Economists: ‘U.S. Agriculture is in a wonderful place'

By Sara Wyant

© Copyright Agri-Pulse Communications, Inc.

WASHINGTON, January 11, 2012 -The more than 7,000 Farm Bureau members who traveled to Hawaii had few complaints about current commodity prices, and two land-grant university ag economists who discussed market prospects for the year ahead provided little reason to worry that a significant downturn in crop and livestock prices was on the horizon.

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“We're in a situation of relatively high commodity prices, energy crops, high world incomes and record farm income - U.S. agriculture is in a wonderful place,” observed Nicholas Piggott of North Carolina State University, who anticipates “another fierce acreage-bidding war” this season due to tight U.S. corn stocks.

Piggott said recent trading activity in CME grain futures indicates the December 2012 corn contract has broken out above the $5.80 per bushel mark in a bid to attract acres. Given strong demand for corn - both at home and abroad, “If we don't get more corn acres and a good corn yield, corn prices will increase markedly,” the Australian-born economist predicted. Soybean stocks are not as tight, he said, but prices appear to have bottomed at around $11.25.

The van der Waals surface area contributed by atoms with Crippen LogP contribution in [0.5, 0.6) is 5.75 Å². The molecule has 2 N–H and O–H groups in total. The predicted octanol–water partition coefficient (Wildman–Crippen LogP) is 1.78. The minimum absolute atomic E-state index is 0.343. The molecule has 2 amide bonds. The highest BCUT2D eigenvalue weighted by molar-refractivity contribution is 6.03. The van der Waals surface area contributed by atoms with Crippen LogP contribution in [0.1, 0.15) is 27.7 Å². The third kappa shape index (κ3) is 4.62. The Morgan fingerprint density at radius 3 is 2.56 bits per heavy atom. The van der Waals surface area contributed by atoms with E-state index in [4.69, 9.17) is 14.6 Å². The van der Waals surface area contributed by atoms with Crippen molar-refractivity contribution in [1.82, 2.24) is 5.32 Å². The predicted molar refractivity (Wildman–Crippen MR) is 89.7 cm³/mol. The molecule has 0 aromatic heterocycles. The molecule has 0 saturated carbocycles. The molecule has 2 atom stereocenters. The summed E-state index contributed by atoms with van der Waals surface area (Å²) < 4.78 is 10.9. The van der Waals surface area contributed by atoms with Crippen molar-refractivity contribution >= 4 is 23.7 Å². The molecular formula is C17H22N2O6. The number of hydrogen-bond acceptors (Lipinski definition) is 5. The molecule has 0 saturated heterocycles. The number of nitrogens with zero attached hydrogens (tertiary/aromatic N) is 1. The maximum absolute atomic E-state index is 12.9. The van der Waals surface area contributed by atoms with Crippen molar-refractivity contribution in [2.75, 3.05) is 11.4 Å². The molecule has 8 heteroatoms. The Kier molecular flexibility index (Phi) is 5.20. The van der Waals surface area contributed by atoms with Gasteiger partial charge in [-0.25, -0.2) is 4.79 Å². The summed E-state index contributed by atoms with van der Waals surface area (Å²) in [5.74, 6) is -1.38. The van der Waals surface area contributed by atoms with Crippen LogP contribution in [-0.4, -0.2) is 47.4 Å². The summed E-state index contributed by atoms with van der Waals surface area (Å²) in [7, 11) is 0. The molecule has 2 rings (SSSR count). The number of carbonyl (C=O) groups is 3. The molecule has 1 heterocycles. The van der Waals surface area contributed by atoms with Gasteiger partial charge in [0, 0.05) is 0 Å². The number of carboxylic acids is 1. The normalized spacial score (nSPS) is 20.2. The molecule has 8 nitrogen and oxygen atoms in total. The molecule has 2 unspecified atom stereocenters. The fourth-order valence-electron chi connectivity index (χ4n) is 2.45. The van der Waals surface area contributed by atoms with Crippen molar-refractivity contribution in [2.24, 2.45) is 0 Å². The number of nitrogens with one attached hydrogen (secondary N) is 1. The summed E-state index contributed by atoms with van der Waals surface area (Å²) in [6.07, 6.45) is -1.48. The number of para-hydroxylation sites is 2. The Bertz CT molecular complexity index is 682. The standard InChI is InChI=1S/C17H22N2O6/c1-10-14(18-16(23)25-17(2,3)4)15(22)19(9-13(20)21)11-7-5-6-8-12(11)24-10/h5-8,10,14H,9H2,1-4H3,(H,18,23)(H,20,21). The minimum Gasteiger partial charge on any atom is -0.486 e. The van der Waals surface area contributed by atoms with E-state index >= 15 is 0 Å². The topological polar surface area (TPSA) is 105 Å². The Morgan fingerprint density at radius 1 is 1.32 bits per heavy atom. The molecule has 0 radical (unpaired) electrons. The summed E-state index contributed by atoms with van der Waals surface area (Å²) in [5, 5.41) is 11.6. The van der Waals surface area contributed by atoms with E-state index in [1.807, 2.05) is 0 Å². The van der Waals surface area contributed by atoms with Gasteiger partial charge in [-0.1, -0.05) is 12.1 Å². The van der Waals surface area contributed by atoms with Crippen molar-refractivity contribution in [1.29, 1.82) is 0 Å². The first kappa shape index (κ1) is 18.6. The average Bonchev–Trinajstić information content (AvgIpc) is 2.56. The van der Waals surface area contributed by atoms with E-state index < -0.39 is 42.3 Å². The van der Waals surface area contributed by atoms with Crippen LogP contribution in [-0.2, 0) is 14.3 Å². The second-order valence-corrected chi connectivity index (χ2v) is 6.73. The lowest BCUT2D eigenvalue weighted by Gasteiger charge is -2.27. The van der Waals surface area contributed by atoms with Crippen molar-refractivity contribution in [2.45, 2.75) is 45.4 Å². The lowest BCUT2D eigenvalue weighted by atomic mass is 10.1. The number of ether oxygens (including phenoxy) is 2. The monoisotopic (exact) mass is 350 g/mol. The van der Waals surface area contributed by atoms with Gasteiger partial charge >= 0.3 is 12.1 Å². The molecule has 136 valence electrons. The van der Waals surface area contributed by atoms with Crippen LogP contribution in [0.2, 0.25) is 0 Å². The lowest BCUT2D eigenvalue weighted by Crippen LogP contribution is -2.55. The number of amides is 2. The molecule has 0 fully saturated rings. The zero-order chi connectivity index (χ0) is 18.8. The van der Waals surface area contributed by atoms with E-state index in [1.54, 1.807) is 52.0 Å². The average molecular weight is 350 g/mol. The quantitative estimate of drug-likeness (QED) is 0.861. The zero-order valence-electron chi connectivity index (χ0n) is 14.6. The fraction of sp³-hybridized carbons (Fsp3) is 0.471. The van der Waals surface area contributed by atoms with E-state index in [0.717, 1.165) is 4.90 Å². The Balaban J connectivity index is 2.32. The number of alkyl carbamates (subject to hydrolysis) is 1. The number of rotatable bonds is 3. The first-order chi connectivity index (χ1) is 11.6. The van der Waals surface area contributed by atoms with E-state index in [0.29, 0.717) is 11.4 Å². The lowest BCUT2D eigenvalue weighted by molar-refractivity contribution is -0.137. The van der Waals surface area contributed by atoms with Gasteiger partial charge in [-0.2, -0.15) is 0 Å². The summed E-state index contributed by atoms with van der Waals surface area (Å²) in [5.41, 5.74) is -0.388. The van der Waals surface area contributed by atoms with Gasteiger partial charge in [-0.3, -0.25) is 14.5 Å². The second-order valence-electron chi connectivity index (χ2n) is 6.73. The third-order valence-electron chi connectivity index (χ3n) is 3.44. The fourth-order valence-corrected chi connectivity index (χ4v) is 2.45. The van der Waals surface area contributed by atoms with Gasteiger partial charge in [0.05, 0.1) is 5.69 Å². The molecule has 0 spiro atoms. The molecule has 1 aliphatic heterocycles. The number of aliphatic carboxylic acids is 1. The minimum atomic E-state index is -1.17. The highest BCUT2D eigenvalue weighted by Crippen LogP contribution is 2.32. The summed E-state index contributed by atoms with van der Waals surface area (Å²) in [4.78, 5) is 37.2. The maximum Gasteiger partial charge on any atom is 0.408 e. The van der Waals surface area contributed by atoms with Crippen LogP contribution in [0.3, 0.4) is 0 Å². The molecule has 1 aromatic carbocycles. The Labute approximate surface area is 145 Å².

Consumers should expect little relief in beef prices as cattle continue to decrease their herds because of soaring feed prices and a weak economy, said Jim Mintert of Purdue University.

“Beef producers are recouping production costs by putting less meat on consumers' plates,” Mintert said. “Fewer pounds of meat mean higher prices throughout the system.” He expects fed cattle and feeder calve prices to hit record highs, with slaughter steers and heifers averaging $125 per hundredweight, up 47% from 2009, and calves bringing $150-160/cwt. “These are phenomenal price levels…I can't believe I'm saying these numbers,” Mintert said.

Pork producers face the same challenges as beef concerning feed costs, and like beef producers, are putting fewer pounds of pork on consumer plates. The difference, according to Mintert, is pork exports. Today, almost one pound of pork in four goes to the export market. “Pork exports were up 15% this year over last year (and) up 54% compared to 2007,” he said.



Original story printed in January 11, 2012 Agri-Pulse Newsletter.

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